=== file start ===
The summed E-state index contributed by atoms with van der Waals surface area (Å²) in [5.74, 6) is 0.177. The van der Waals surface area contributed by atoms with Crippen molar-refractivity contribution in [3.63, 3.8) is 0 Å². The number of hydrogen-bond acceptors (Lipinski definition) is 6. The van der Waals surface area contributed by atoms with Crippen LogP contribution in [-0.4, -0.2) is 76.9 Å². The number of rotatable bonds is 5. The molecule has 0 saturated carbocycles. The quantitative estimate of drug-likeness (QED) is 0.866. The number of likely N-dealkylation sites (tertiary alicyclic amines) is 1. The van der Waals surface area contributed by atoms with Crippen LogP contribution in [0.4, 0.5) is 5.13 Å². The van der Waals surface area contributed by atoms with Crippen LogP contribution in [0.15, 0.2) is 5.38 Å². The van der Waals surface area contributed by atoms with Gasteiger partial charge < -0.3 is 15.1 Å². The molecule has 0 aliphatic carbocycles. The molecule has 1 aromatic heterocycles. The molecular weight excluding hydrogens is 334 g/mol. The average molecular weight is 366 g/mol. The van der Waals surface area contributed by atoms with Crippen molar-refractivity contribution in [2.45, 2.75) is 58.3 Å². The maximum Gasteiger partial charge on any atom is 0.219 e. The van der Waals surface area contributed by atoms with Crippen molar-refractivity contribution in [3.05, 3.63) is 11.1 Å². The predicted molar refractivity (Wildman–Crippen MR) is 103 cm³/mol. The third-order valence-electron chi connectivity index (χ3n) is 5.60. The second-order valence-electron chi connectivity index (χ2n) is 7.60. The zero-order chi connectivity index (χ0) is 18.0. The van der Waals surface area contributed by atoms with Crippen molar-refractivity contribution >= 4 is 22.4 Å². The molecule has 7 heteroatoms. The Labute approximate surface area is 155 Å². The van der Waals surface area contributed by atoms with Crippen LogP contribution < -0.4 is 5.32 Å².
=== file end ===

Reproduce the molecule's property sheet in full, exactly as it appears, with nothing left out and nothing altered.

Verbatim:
The summed E-state index contributed by atoms with van der Waals surface area (Å²) in [5.74, 6) is 0.177. The van der Waals surface area contributed by atoms with Crippen molar-refractivity contribution in [3.63, 3.8) is 0 Å². The number of hydrogen-bond acceptors (Lipinski definition) is 6. The van der Waals surface area contributed by atoms with Crippen LogP contribution in [-0.4, -0.2) is 76.9 Å². The number of rotatable bonds is 5. The molecule has 0 saturated carbocycles. The quantitative estimate of drug-likeness (QED) is 0.866. The number of likely N-dealkylation sites (tertiary alicyclic amines) is 1. The van der Waals surface area contributed by atoms with Crippen LogP contribution in [0.4, 0.5) is 5.13 Å². The van der Waals surface area contributed by atoms with Crippen LogP contribution in [0.15, 0.2) is 5.38 Å². The van der Waals surface area contributed by atoms with Gasteiger partial charge < -0.3 is 15.1 Å². The molecule has 0 aliphatic carbocycles. The molecule has 1 aromatic heterocycles. The molecular weight excluding hydrogens is 334 g/mol. The average molecular weight is 366 g/mol. The van der Waals surface area contributed by atoms with Crippen molar-refractivity contribution in [2.45, 2.75) is 58.3 Å². The maximum Gasteiger partial charge on any atom is 0.219 e. The van der Waals surface area contributed by atoms with Crippen molar-refractivity contribution in [3.05, 3.63) is 11.1 Å². The predicted molar refractivity (Wildman–Crippen MR) is 103 cm³/mol. The third-order valence-electron chi connectivity index (χ3n) is 5.60. The second-order valence-electron chi connectivity index (χ2n) is 7.60. The zero-order chi connectivity index (χ0) is 18.0. The van der Waals surface area contributed by atoms with Crippen molar-refractivity contribution >= 4 is 22.4 Å². The molecule has 7 heteroatoms. The Labute approximate surface area is 155 Å². The van der Waals surface area contributed by atoms with Crippen LogP contribution < -0.4 is 5.32 Å².